It’s mid-June, and we’re getting closer to actual gridiron activity. There have already been a few national preseason polls released, and a series of watch lists. I decided to take a quick look at a few of them, starting with the CFPA watch lists.
Two or three years ago, the College Football Performance Awards started to get cited by athletic media relations departments on a regular basis. This is when I first began to wonder if anybody with a pulse could come up with preseason and postseason awards and have them publicized by desperate sports information directors. Of course, the folks behind the CFPA would argue they aren’t just anybody:
The goal of College Football Performance Awards is to provide the most scientifically rigorous conferments in college football. Recipients are selected exclusively based upon objective scientific rankings of the extent to which individual players increase the overall effectiveness of their teams.
As prominent scholars from a wide variety of disciplines note, CFPA eliminates the politics and biases that vitiate balloting-based awards. Furthermore, CFPA has received praise from both Republican and Democratic White House officials for promoting objectivity and fairness in college football.
Dennis Dodd of CBS Sports wrote about the CFPA three years ago:
Just what the world needs, more college football awards, right? It has gotten a bit silly. Every position and coach is honored to the point that, well, didn’t some group or another just announce the Petrino Award, for the coach most likely to rent?
Anyway, I clicked on the site just for giggles. Something caught my eye…
…The consultants on this project include noted economist Andrew Zimbalist…
…Former Davidson and USC kicker Brad Smith put the CFPA together.
That’s right. An ex-Davidson placekicker is responsible for the CFPA, which has an “academic review” panel that includes, well, academics. The undergraduate degrees received by members of this group include Davidson, Carleton, Kansas, Columbia, and St. Mary’s College. Very few pigskins have been bruised in recent years at any of those schools.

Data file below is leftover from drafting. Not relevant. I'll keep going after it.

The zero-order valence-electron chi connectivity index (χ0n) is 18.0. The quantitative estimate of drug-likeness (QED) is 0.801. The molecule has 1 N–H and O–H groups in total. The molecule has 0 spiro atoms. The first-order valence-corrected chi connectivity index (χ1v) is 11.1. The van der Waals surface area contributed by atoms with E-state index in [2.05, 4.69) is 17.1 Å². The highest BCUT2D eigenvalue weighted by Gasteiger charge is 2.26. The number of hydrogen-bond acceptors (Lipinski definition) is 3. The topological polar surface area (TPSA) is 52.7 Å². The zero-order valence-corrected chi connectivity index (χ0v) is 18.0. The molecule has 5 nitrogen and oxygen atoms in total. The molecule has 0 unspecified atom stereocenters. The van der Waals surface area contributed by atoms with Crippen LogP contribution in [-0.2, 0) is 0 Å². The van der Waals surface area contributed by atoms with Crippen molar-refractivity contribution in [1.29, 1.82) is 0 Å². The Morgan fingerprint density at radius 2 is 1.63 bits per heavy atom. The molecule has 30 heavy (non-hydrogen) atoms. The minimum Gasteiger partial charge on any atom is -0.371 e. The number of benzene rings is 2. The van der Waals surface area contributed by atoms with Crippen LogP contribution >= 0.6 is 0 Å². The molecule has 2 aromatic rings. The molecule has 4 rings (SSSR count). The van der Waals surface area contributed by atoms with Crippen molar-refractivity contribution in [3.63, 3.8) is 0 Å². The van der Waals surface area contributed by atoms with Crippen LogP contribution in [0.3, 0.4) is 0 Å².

To be honest, at times when I was wandering through the CFPA website (which needs updating in a major way), the thought occurred to me that the whole enterprise was a giant put-on. I don’t think it is (Andrew Zimbalist isn’t going to lend his name to a joke), but it does not inspire a great deal of confidence.
I noticed that a lot of releases from various schools trumpeting one of their players being selected to a watch list included this phrase (or something very similar):
All CFPA recipients are selected exclusively based upon objective scientific rankings of the extent to which individual players increase the overall effectiveness of their teams.
That’s nice, but what exactly is the process that leads to “objective scientific rankings”? Where is the statistical summary? I couldn’t find any nuts-and-bolts description of the CFPA “methodology”, which I found disappointing (no, the overview on page 2 of its Methodology page doesn’t cut it; besides, the page itself hasn’t been updated since 2008).
Last season, CFPA named Harvard quarterback Colton Chapple its QB of the year and its National Performer of the Year. Chapple led a Crimson squad that set multiple offensive records in the Ivy League. He certainly had an outstanding season, but was it really good enough for a player of the year honor at the FCS level? It’s not like the Ivy is considered to be among the better FCS conferences, and Harvard didn’t even win the league — Penn did.
The CFPA claims to control for strength of schedule. Without more information, it’s hard to know it that is actually true.
Also, someone needs to inform the CFPA that the commissioner of the Southern Conference is John Iamarino.
At any rate, let’s take a quick look at the CFPA watch lists, at least from the perspective of The Citadel. A watch list isn’t really scientific — it’s strictly a promotional vehicle — but that’s okay. It gives people something to read during the summer, after all.